·Changes in supply or demand cause relative prices to change; in turn, buyers and sellers adjust their purchase and sales decisions.

·Government-enforced price ceilings set below the market-clearing price and government-enforced price floors set above the market-clearing price distort price signals and incentives to producers and consumers. The price ceilings cause persistent shortages, while the price floors cause persistent surpluses.

ROLE OF COMPETITION

Competition among sellers lowers costs and prices, and encourages producers to produce more of what consumers are willing and able to buy. Competition among buyers increases prices and allocates goods and services to those people who are willing and able to pay the most for them. At the completion of Grades K-4, students should know the following benchmarks for this standard:

·Competition takes place when there are many buyers and sellers of similar products.

·Competition among sellers results in lower costs and prices, higher product quality, and better customer service.

At the completion of Grades 5-8, students will also understand:

·Sellers compete on the basis of price, product quality, customer service, product design and variety, and advertising.

·Competition among buyers of a product results in higher product prices.

·The level of competition in a market is influenced by the number of buyers and sellers.

At the completion of Grades 9-12, students will also understand:

·The pursuit of self-interest in competitive markets generally leads to choices and behavior that also promote the national level of economic well-being.

·The level of competition in an industry is affected by the ease with which new producers can enter the industry and by consumers' information about the availability, price and quantity of substitute goods and services.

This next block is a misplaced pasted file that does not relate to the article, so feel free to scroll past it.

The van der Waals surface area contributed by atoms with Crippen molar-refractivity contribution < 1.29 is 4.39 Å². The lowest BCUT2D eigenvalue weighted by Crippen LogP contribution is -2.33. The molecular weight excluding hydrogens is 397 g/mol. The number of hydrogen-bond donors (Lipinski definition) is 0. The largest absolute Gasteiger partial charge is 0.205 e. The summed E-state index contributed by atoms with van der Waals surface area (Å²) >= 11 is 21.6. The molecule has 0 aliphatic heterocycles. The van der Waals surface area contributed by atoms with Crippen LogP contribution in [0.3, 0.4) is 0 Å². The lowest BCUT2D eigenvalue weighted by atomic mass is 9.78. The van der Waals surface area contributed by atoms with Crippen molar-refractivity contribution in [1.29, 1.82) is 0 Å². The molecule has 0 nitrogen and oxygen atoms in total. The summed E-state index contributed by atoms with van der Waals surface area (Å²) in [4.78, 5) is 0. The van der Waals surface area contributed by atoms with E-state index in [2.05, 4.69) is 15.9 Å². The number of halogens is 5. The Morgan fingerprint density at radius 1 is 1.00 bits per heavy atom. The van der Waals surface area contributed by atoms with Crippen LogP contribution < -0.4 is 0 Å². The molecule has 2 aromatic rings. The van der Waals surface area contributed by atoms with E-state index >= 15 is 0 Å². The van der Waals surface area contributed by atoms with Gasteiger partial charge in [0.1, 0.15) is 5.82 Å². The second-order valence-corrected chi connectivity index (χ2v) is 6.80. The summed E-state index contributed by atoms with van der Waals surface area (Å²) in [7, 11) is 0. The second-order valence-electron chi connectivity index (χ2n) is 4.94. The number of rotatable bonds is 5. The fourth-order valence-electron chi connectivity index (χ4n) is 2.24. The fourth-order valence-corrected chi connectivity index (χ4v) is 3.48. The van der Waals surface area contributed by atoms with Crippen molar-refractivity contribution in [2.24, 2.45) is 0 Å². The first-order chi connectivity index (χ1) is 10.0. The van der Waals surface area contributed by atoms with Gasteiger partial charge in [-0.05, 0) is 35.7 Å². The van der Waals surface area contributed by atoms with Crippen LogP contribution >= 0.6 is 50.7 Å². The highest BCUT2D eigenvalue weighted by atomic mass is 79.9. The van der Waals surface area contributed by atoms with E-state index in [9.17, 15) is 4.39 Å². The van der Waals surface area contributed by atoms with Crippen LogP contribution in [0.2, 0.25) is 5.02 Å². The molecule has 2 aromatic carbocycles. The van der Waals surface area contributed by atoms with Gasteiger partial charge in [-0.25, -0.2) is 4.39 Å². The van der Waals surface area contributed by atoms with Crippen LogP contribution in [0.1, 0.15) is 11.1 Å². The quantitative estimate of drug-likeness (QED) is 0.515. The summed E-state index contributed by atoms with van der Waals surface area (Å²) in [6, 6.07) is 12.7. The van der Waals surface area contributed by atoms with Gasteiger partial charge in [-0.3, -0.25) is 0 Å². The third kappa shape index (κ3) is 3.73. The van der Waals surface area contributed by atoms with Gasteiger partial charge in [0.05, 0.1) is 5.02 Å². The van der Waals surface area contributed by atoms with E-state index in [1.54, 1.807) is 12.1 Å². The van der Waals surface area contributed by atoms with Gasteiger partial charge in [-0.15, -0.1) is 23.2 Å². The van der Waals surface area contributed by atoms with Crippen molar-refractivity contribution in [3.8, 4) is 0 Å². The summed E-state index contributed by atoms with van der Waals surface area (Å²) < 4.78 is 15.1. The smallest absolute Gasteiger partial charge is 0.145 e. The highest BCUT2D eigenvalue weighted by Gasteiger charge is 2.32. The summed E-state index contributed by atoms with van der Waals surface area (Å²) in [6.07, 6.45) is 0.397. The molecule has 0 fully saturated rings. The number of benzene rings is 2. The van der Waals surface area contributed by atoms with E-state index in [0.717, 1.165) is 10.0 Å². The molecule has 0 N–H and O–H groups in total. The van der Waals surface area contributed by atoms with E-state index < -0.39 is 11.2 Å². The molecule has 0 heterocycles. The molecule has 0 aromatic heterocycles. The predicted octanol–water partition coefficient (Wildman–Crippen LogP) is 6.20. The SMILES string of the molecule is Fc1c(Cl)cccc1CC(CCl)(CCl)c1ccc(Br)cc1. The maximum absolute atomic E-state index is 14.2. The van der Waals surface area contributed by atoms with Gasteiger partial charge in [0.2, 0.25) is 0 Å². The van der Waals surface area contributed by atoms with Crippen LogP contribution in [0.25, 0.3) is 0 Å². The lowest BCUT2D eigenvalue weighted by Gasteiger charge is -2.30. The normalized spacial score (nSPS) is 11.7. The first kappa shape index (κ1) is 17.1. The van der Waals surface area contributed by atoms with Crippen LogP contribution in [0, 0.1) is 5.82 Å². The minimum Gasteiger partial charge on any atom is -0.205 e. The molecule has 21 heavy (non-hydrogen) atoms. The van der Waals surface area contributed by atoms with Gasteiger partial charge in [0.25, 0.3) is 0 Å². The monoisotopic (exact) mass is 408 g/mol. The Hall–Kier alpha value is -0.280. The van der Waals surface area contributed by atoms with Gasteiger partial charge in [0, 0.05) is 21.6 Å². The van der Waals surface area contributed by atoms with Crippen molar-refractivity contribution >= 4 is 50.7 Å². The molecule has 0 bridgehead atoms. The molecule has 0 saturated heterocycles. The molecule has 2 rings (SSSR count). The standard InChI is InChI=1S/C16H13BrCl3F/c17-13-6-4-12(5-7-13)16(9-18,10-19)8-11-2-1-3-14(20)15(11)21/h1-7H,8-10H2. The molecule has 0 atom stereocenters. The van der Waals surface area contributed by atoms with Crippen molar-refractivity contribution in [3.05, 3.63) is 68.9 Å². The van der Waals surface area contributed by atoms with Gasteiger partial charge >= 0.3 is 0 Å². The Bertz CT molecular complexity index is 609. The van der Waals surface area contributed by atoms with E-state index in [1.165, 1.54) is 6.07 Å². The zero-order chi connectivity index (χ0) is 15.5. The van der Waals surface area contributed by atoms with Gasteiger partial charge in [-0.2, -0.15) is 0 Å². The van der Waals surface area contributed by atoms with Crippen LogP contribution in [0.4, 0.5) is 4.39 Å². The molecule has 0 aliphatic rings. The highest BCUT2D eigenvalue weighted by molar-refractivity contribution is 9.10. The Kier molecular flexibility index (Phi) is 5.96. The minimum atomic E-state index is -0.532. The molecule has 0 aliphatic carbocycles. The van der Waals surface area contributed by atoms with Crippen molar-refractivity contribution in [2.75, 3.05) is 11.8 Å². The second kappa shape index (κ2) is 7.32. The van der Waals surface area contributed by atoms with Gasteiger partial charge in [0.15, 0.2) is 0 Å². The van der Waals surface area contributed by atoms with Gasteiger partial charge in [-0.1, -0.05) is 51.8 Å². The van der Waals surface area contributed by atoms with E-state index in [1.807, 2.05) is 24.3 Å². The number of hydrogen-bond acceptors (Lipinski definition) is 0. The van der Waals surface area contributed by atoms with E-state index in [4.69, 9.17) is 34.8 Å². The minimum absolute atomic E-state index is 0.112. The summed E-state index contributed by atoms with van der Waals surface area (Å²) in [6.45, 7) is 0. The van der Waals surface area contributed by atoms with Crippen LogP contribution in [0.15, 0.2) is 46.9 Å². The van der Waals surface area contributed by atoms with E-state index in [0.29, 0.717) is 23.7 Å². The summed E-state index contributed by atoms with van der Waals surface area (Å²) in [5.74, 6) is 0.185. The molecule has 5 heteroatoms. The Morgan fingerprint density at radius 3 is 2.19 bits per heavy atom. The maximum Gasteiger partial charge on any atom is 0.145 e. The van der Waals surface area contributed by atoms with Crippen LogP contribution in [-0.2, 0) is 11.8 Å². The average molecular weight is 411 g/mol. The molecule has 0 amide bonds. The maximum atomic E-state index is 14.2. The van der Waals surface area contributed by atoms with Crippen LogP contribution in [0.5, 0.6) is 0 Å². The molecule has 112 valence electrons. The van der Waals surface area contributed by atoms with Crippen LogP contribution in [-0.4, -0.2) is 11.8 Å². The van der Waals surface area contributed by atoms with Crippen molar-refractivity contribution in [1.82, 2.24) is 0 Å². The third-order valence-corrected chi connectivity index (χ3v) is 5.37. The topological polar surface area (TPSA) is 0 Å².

·Collusion among buyers or sellers reduces the level of competition in a market. Collusion is more difficult in markets with large numbers of buyers and sellers.

·The introduction of new products and production methods by entrepreneurs is an important form of competition and is a source of technological progress and economic growth.

ROLE OF MARKET INSTITUTIONS

Institutions evolve in market economies to help individuals and groups accomplish their goals. Banks, labor unions, corporations, legal systems, and not-for-profit organizations are examples of important institutions. A different kind of institution, clearly defined and enforced property rights, is essential to a market economy. At the completion of Grades K-4, students should know the following benchmarks for this standard:

·Banks are institutions where people save money and earn interest, and where other people borrow money and pay interest.

·Saving is the part of income not spent on taxes or consumption.

At the completion of Grades 5-8, students will also understand:

·Banks and other financial institutions channel funds from savers to borrowers and investors.

·Through the process of collective bargaining with employers, labor unions represent some workers in negotiations involving wages, fringe benefits, and work rules.

·Not-for-profit organizations are established primarily for religious, health, educational, civic, or social purposes and are exempt from certain taxes.

At the completion of Grades 9-12, students will also understand:

·Property rights, contract enforcement, standards for weights and measures, and liability rules affect incentives for people to produce and exchange goods and services.

·Incorporation allows firms to accumulate sufficient financial capital to make large-scale investments and achieve economies of scale. Incorporation also reduces the risk to investors by limiting stockholders' liability to their share of ownership of the corporation.

ROLE OF MONEY

Money makes it easier to trade, borrow, save, invest, and compare the value of goods and services. At the completion of Grades K-4, students should know the following benchmarks for this standard:

·Money is anything widely accepted as final payment for goods and services.

·Money makes trading easier by replacing barter with transactions involving currency, coins, or checks.

·People consume goods and services, not money; money is useful primarily because it can be used to buy goods and services.

·Producers use natural resources, human resources, and capital goods, (not money) to make goods and services.

·Most countries create their own currency for use as money.